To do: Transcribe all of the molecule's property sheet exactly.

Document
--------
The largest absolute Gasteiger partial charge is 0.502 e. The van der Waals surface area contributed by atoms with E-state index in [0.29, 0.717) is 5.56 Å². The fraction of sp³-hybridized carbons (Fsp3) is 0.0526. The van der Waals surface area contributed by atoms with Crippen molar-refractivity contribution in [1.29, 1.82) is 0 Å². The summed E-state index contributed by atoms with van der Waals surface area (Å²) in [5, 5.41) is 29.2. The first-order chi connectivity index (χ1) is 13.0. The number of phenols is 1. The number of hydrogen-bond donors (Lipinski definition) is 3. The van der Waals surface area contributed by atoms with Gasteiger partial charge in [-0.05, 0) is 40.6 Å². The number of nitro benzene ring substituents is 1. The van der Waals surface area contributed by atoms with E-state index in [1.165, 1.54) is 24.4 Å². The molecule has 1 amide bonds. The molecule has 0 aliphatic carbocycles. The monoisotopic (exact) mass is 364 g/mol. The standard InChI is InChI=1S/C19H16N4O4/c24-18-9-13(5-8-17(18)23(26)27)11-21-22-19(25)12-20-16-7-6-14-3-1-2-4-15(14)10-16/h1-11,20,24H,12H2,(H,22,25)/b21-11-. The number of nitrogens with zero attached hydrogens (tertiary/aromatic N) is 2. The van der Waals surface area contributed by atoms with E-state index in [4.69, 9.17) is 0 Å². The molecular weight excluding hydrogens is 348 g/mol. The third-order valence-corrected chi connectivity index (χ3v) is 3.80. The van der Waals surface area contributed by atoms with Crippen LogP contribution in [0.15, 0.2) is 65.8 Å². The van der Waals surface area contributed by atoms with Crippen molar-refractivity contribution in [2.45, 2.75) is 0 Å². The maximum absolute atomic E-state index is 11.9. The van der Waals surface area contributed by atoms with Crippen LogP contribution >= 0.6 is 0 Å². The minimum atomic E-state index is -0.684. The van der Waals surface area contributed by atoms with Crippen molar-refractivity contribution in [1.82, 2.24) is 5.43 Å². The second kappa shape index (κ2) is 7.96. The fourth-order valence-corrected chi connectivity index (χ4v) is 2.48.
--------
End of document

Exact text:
The largest absolute Gasteiger partial charge is 0.502 e. The van der Waals surface area contributed by atoms with E-state index in [0.29, 0.717) is 5.56 Å². The fraction of sp³-hybridized carbons (Fsp3) is 0.0526. The van der Waals surface area contributed by atoms with Crippen molar-refractivity contribution in [1.29, 1.82) is 0 Å². The summed E-state index contributed by atoms with van der Waals surface area (Å²) in [5, 5.41) is 29.2. The first-order chi connectivity index (χ1) is 13.0. The number of phenols is 1. The number of hydrogen-bond donors (Lipinski definition) is 3. The van der Waals surface area contributed by atoms with Gasteiger partial charge in [-0.05, 0) is 40.6 Å². The number of nitro benzene ring substituents is 1. The van der Waals surface area contributed by atoms with E-state index in [1.165, 1.54) is 24.4 Å². The molecule has 1 amide bonds. The molecule has 0 aliphatic carbocycles. The monoisotopic (exact) mass is 364 g/mol. The standard InChI is InChI=1S/C19H16N4O4/c24-18-9-13(5-8-17(18)23(26)27)11-21-22-19(25)12-20-16-7-6-14-3-1-2-4-15(14)10-16/h1-11,20,24H,12H2,(H,22,25)/b21-11-. The number of nitrogens with zero attached hydrogens (tertiary/aromatic N) is 2. The van der Waals surface area contributed by atoms with E-state index in [4.69, 9.17) is 0 Å². The molecular weight excluding hydrogens is 348 g/mol. The third-order valence-corrected chi connectivity index (χ3v) is 3.80. The van der Waals surface area contributed by atoms with Crippen LogP contribution in [0.15, 0.2) is 65.8 Å². The van der Waals surface area contributed by atoms with Crippen molar-refractivity contribution in [2.45, 2.75) is 0 Å². The maximum absolute atomic E-state index is 11.9. The van der Waals surface area contributed by atoms with Crippen LogP contribution >= 0.6 is 0 Å². The minimum atomic E-state index is -0.684. The van der Waals surface area contributed by atoms with Crippen molar-refractivity contribution in [1.82, 2.24) is 5.43 Å². The second kappa shape index (κ2) is 7.96. The fourth-order valence-corrected chi connectivity index (χ4v) is 2.48.